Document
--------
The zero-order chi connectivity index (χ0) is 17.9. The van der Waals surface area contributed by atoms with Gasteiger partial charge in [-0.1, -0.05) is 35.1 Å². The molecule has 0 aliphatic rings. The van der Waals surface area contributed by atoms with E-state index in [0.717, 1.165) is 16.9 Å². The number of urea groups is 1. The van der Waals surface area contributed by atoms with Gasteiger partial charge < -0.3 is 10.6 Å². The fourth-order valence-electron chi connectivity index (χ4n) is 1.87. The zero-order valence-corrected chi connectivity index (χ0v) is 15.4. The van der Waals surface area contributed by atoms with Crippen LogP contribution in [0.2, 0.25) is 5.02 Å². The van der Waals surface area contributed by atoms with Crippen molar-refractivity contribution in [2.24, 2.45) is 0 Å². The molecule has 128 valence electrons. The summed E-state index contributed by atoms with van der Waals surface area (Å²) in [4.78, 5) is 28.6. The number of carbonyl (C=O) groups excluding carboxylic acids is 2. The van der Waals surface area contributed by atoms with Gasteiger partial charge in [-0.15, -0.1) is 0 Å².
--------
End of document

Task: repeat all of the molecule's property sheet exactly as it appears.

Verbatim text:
The zero-order chi connectivity index (χ0) is 17.9. The van der Waals surface area contributed by atoms with Gasteiger partial charge in [-0.1, -0.05) is 35.1 Å². The molecule has 0 aliphatic rings. The van der Waals surface area contributed by atoms with E-state index in [0.717, 1.165) is 16.9 Å². The number of urea groups is 1. The van der Waals surface area contributed by atoms with Gasteiger partial charge < -0.3 is 10.6 Å². The fourth-order valence-electron chi connectivity index (χ4n) is 1.87. The zero-order valence-corrected chi connectivity index (χ0v) is 15.4. The van der Waals surface area contributed by atoms with Crippen LogP contribution in [0.2, 0.25) is 5.02 Å². The van der Waals surface area contributed by atoms with Crippen molar-refractivity contribution in [2.24, 2.45) is 0 Å². The molecule has 128 valence electrons. The summed E-state index contributed by atoms with van der Waals surface area (Å²) in [4.78, 5) is 28.6. The number of carbonyl (C=O) groups excluding carboxylic acids is 2. The van der Waals surface area contributed by atoms with Gasteiger partial charge in [-0.15, -0.1) is 0 Å².